In 2014 the Library was delighted to add to its collections an old, worn exercise book, in very poor condition. What was so special about this insignificant looking volume? On closer inspection, the contents were found to comprise the memoirs of Victorian gardener James Child, and memoirs such as these are rare.
Child was born in 1838, and his career in horticulture began at Langhedge Nursery in Middlesex in the 1850s, after which he spent five years as under-gardener at the Royal Gardens, Claremont, Esher, working his way through each department. He was subsequently appointed head gardener at a series of private gardens: Thames Villa, Sunbury; Brackley Lodge, Oatlands Park, Weybridge; Lebanon House, Twickenham; Garbrand Hall, Ewell; and Houndswood, St Albans.
James Child started writing the volume retrospectively in 1908, at the age of 70, looking back on his life from the 1840s onwards. He describes his childhood in Pyrford, Surrey, his walks to and from Cobham Tilt National School, his childhood pastimes, his parents’ occupations – his father was a boot maker, and his mother ran their farmstead and made hats and other items from straw – and his positions of employment after leaving school at the age of 11. He records family events that occurred during his career.
Of his time at Claremont he wrote: ‘This is where I first met Fanny Youatt who, after five years happy courtship, became my dear wife,’ and with his accounts of each of the different estates where he worked, he lists the names of their children born there – eight in all.
Child describes the gardens where he worked, mentioning popular features such as asparagus beds, as well as staffing levels and weights of harvests of apples and pears, and includes named varieties of plants, and practices such as budding, forcing and grafting. Of Garbrand Hall, Ewell, where he was head gardener for 14 years, he wrote: ‘This was a beautiful garden with a fine lake, the water rising naturally from springs. The garden was most artistically laid out, and every yard of ground was made the most of. The glasshouses were numerous, including two conservatories adjoining the Hall, large orchard house, four vineries, orchid house with a rare collection of orchids, cucumber house, melon house, fernery, two greenhouses containing a fine lot of specimen plants, many of them from five to seven feet through and as much in height. There was also pine pits [pineapple pits], and other pits and frames.’
From 1908 until 1921 he used the exercise book as a journal. He comments on his experience of ageing, family news and events such as the death of his daughter and his 50th wedding anniversary. He includes observations relating to the weather, vegetable crops, the reign of Queen Victoria, the proliferation of bicycles, motor vehicles and buses on the roads, the outbreak of the First World War, and his shock at its consequences. He writes about the price of food and fuel, his health, the end of the war and resulting celebrations, strikes and unemployment, the housing shortage and the death of his wife. On his 79th birthday he wrote: ‘I shall be in my 80th year tomorrow. It don’t seem possible that I am so old but it’s a fact.’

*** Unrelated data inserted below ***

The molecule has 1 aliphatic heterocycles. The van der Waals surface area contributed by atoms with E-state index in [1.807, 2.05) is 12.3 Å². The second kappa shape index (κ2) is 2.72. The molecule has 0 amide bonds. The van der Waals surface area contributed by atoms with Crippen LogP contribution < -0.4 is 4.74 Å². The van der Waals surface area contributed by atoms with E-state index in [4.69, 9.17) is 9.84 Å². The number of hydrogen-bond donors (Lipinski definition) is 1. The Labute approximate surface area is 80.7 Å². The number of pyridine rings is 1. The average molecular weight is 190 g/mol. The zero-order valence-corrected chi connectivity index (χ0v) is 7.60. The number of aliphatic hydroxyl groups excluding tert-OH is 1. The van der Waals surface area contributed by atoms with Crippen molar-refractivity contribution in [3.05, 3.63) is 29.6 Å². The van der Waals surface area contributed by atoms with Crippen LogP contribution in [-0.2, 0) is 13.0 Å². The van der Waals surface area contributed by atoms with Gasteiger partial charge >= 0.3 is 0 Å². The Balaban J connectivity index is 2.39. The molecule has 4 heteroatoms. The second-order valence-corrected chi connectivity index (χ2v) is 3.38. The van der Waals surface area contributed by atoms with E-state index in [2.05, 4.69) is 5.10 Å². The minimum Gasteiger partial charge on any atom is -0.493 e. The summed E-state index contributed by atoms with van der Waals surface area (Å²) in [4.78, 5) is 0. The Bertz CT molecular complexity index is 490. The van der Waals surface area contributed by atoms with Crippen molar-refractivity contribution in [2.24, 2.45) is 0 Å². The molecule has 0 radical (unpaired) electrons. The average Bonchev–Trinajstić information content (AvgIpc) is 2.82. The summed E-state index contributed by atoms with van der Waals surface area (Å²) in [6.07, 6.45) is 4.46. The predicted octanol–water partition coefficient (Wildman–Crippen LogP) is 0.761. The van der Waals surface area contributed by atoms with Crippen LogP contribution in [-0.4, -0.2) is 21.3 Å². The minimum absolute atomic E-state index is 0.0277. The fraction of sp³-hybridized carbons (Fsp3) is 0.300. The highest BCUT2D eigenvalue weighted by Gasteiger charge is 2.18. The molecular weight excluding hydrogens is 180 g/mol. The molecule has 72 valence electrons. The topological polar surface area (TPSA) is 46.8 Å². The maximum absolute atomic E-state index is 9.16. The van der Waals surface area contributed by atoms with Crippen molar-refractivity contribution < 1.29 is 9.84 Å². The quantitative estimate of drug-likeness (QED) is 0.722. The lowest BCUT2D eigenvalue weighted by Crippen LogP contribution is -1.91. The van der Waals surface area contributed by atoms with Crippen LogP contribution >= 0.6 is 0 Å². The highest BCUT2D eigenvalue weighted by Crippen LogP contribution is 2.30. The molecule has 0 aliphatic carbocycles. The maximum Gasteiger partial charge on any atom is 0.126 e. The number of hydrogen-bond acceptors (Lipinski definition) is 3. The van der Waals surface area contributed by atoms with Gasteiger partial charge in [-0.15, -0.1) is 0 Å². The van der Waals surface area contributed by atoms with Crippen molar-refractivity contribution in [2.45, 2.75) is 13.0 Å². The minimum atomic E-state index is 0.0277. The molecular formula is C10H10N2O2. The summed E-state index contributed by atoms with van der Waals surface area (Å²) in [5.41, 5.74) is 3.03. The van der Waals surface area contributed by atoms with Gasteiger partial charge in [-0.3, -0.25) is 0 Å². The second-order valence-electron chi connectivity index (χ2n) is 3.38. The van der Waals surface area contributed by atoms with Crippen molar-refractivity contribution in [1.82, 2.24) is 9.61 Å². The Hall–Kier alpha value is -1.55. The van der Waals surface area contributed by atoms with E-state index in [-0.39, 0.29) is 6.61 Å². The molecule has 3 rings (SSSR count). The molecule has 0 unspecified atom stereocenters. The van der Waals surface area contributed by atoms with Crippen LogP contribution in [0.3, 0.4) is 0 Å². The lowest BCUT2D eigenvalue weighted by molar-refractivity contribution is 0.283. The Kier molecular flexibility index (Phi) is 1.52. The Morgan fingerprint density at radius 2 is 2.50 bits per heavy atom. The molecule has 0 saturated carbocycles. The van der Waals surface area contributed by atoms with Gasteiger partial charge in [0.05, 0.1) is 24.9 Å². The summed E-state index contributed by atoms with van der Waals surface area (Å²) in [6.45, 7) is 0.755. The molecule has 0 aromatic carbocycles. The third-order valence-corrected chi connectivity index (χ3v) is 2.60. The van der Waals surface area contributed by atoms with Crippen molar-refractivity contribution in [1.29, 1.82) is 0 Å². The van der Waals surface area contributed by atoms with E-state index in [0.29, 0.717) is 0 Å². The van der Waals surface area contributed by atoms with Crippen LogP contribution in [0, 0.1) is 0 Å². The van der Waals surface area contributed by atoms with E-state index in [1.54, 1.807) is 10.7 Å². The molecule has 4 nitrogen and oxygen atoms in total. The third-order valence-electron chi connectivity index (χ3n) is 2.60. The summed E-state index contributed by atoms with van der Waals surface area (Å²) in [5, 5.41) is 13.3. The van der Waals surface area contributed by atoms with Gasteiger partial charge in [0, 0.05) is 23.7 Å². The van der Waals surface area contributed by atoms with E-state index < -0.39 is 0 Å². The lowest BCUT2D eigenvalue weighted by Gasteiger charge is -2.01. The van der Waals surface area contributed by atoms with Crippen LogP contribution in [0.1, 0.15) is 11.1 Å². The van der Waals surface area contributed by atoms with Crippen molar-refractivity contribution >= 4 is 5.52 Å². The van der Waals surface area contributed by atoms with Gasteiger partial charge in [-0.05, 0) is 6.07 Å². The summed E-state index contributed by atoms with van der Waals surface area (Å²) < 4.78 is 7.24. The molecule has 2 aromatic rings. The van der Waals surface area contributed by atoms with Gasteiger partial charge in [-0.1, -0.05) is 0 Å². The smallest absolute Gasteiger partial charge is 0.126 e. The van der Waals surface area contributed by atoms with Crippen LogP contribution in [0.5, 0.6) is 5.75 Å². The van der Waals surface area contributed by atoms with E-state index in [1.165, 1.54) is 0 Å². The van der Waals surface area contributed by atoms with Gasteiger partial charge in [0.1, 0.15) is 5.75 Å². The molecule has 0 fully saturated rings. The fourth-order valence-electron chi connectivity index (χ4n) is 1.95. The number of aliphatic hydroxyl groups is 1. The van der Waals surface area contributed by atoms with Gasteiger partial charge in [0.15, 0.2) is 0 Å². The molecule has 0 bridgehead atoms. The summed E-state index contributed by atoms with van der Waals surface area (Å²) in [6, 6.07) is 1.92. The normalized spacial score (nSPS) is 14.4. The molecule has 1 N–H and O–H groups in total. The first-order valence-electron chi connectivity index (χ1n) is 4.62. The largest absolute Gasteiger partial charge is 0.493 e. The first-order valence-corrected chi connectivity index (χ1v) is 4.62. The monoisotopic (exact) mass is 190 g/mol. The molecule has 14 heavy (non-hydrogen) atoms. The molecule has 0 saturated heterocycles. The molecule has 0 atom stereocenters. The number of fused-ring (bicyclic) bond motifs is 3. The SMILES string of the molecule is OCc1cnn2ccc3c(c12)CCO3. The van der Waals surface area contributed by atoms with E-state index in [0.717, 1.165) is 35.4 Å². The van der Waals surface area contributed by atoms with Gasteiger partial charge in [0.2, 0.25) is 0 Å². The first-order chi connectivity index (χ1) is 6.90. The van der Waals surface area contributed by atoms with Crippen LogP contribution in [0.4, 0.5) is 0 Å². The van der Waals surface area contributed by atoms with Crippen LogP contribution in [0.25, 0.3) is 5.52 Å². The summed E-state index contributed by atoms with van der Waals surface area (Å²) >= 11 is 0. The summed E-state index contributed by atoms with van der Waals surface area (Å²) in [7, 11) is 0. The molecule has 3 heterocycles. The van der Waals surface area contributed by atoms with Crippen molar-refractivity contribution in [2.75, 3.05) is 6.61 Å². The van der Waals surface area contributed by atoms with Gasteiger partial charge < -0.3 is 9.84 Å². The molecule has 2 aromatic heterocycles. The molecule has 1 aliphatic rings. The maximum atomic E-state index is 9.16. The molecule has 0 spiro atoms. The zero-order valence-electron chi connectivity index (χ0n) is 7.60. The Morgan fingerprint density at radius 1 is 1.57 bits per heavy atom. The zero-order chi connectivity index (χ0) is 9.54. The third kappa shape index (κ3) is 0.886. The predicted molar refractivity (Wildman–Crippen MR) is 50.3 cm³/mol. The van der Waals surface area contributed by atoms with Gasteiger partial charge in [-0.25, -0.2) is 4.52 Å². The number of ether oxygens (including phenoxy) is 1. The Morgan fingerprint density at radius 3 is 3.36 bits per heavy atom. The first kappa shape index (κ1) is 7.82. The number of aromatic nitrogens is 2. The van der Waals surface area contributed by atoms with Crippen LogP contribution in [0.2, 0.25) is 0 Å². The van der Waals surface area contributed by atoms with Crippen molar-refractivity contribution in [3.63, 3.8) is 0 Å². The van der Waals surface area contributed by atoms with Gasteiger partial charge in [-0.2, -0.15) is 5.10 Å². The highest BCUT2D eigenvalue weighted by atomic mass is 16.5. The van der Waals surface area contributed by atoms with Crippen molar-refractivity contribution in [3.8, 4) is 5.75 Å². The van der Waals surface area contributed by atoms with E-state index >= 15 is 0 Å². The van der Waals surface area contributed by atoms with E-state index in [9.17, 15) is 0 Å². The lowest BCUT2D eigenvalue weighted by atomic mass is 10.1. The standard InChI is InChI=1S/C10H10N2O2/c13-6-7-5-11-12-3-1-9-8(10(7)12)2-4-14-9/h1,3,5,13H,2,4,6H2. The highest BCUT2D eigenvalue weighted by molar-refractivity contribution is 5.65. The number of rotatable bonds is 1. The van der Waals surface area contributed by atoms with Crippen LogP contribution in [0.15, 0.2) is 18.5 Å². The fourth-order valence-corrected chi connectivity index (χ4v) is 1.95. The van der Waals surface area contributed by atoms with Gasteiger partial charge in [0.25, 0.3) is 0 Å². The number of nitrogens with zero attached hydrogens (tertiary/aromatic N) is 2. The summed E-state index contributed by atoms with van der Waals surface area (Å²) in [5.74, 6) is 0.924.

The exercise book was kindly donated by James Child’s family to the Library’s permanent heritage collections. Family members looked out photographs of Mr Child and his family, as well as a cup he was awarded by the Sutton and Cheam Horticultural Society, when he was gardener for Mrs Torr at Garbrand Hall. These were loaned to the Library for copying, and the archive includes digital copies of these items. Also donated was the gardening diary of his son, William, compiled during the 1930s.
The memoir was unfit for production in the Reading Room in its original state, with all pages brittle, and split along the spine so they were a loose pile of papers. We don’t have an in-house conservator at the Lindley Library, so we commissioned a London-based paper conservator to undertake the necessary repairs. The edges of the pages were strengthened and tears repaired with fine Japanese tissue, and pages were re-joined along the spine and sewn so that now the item is restored to its original book form.
It turns out that James Child also dabbled in the building trade and erected a number of houses in Epsom, Surrey, though he barely mentions this in his journal. He himself lived in one of these terraces of cottages, called ‘Roseleigh’, which is opposite the entrance to my local park on Alexandra Road. I like to think of him there, dip pen in hand, composing his entries by candlelight.
You can view the catalogue of James Child’s memoir via the Archives Hub. If you would like to view the archive, please make an appointment at the Lindley Library, London: email@example.com. If you have questions about this or any other archive, feel free to email the Library at the same address.
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